State of Israel to build museum dedicated to Albert Einstein
An $18 million museum dedicated to the legacy of Albert Einstein will be built in Jerusalem, reported JTA.
The Israeli government approved a plan on Oct. 23 to establish a new home for Einstein’s extensive materials, including some 85,000 documents, on the campus of the Hebrew University, which Einstein helped found a century ago.
It represents the largest collection of papers and objects related to Einstein in the world. It also includes his Nobel Prize and the original notes he produced while developing the general theory of relativity in 1916, said Benyamin Cohen, who is writing a biography of the physicist.
“Albert Einstein is an asset, the biggest brand name in the world for intelligence, science and genius,” said Israel’s alternate prime minister, Naftali Bennett, adding that he expects the museum to become “a pilgrimage site for anyone who wants to become familiar with Einstein, Jewish intelligence and intelligence in general.”
A third of the funding for the museum will come from the Israeli government and the rest from the university and its donors, including art collector Jose Mugrabi.
Taliban approves conservation work on Afghan synagogue
Although the Jews of Herat in western Afghanistan haven’t lived there in decades, the city’s historic synagogue, thought to have been built around the turn of the 20th century, is all set to undergo a conservation project with the backing of the Taliban government, reported JTA, citing the Art Newspaper.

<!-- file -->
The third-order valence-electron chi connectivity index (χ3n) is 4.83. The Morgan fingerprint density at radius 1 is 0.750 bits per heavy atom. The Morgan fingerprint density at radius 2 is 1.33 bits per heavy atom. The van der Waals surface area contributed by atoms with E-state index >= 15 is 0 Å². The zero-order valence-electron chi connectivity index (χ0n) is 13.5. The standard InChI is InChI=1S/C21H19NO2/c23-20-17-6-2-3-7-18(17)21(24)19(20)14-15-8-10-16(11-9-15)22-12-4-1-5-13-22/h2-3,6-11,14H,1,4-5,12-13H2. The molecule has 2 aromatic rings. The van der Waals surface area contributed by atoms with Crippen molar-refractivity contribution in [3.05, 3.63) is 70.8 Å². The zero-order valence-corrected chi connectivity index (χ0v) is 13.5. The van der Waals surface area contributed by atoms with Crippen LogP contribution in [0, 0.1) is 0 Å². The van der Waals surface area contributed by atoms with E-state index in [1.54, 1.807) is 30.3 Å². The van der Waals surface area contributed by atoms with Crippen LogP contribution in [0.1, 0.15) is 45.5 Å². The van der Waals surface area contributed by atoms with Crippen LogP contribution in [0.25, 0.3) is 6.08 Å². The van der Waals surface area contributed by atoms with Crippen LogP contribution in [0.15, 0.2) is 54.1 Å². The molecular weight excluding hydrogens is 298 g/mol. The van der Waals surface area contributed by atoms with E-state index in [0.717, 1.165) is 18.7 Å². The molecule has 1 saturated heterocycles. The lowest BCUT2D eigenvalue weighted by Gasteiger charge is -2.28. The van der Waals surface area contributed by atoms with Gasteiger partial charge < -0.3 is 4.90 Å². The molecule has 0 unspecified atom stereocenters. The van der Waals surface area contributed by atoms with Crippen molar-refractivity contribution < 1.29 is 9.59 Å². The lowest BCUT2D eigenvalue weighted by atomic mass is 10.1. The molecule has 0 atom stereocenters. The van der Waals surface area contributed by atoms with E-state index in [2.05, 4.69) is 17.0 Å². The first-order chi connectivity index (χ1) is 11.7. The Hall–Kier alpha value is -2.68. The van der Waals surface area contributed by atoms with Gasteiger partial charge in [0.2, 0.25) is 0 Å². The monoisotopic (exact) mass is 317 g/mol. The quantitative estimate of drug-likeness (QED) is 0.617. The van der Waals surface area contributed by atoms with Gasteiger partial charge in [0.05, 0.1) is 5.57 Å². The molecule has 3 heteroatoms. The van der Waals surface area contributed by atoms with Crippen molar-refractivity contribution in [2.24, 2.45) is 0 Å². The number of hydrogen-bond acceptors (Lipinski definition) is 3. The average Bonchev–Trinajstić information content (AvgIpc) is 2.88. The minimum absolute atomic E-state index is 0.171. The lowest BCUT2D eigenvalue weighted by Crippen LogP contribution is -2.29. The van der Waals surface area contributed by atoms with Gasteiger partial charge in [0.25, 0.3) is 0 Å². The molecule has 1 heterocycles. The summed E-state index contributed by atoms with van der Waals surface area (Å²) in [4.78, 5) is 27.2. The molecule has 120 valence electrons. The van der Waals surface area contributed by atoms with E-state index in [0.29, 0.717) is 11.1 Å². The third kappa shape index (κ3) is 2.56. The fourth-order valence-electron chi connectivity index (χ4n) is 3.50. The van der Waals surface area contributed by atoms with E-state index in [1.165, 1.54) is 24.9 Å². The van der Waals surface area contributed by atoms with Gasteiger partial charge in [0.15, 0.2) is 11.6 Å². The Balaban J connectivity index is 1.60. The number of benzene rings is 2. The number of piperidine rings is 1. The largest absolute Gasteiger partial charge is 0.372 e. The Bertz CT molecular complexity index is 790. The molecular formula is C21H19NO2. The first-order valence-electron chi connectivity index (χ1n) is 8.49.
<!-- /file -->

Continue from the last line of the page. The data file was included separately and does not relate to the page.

The 16-month project, to start in this month, is aimed at preventing the collapse of the Yu Aw synagogue’s structure.
It is being planned by the Herat municipality and other local organizations, and funded with nearly $500,000 from the Aliph Foundation, a Swiss group aimed at protecting cultural heritage sites in conflict areas.
The community mikvah, known as the Hammam-e Mosaie, will also be repaired as part of the project.
The synagogue last underwent a two-year restoration project that was completed in 2009 with funding from another Swiss organization. For a few years, it served as an educational center for women and children but was shut down again in 2014 due to seepage from a “poorly constructed, U.N.-funded municipal drainage channel in the adjoining road,” reported the Art Newspaper. It is also not explicitly a Jewish heritage project.
“This is a cultural and historic site, which is not used as a place of worship, and the local government will support its preservation,” Zalmay Safa, the head of Herat’s monuments department, told the Art Newspaper.
— Compiled by Andy Gotlieb